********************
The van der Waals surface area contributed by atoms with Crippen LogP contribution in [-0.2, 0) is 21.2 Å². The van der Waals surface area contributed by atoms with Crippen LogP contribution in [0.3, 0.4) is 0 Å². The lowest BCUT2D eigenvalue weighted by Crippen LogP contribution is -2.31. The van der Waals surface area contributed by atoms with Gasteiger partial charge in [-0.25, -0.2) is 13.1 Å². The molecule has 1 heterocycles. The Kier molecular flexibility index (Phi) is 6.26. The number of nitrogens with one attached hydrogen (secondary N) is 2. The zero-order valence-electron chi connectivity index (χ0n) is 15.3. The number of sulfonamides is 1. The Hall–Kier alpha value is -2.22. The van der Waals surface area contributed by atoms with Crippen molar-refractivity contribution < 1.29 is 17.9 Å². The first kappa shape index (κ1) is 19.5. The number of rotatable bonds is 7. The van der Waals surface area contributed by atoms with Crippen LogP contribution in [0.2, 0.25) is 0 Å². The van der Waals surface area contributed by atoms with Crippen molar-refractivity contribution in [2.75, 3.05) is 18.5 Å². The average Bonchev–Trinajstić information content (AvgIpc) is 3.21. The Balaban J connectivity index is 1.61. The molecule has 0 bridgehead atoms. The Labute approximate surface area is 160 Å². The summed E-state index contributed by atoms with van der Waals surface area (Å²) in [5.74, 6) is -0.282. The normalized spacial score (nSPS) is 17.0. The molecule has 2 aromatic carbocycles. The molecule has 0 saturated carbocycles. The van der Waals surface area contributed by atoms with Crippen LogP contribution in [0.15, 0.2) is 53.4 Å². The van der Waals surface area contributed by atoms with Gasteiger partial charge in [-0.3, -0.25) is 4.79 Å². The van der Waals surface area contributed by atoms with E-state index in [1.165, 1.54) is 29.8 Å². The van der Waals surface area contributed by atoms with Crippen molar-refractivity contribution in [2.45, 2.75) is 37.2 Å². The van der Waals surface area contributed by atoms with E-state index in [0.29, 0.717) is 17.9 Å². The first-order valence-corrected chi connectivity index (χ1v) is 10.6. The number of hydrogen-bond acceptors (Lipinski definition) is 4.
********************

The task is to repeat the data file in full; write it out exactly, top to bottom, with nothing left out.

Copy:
The van der Waals surface area contributed by atoms with Crippen LogP contribution in [-0.2, 0) is 21.2 Å². The van der Waals surface area contributed by atoms with Crippen LogP contribution in [0.3, 0.4) is 0 Å². The lowest BCUT2D eigenvalue weighted by Crippen LogP contribution is -2.31. The van der Waals surface area contributed by atoms with Gasteiger partial charge in [-0.25, -0.2) is 13.1 Å². The molecule has 1 heterocycles. The Kier molecular flexibility index (Phi) is 6.26. The number of nitrogens with one attached hydrogen (secondary N) is 2. The zero-order valence-electron chi connectivity index (χ0n) is 15.3. The number of sulfonamides is 1. The Hall–Kier alpha value is -2.22. The van der Waals surface area contributed by atoms with Crippen molar-refractivity contribution < 1.29 is 17.9 Å². The first kappa shape index (κ1) is 19.5. The number of rotatable bonds is 7. The van der Waals surface area contributed by atoms with Crippen LogP contribution in [0.2, 0.25) is 0 Å². The van der Waals surface area contributed by atoms with Crippen molar-refractivity contribution in [2.75, 3.05) is 18.5 Å². The average Bonchev–Trinajstić information content (AvgIpc) is 3.21. The Balaban J connectivity index is 1.61. The molecule has 0 bridgehead atoms. The Labute approximate surface area is 160 Å². The summed E-state index contributed by atoms with van der Waals surface area (Å²) in [5.74, 6) is -0.282. The normalized spacial score (nSPS) is 17.0. The molecule has 2 aromatic carbocycles. The molecule has 0 saturated carbocycles. The van der Waals surface area contributed by atoms with Crippen LogP contribution in [0.15, 0.2) is 53.4 Å². The van der Waals surface area contributed by atoms with Gasteiger partial charge in [-0.3, -0.25) is 4.79 Å². The van der Waals surface area contributed by atoms with E-state index in [1.165, 1.54) is 29.8 Å². The van der Waals surface area contributed by atoms with Crippen molar-refractivity contribution in [2.45, 2.75) is 37.2 Å². The van der Waals surface area contributed by atoms with E-state index in [0.29, 0.717) is 17.9 Å². The first-order valence-corrected chi connectivity index (χ1v) is 10.6. The number of hydrogen-bond acceptors (Lipinski definition) is 4.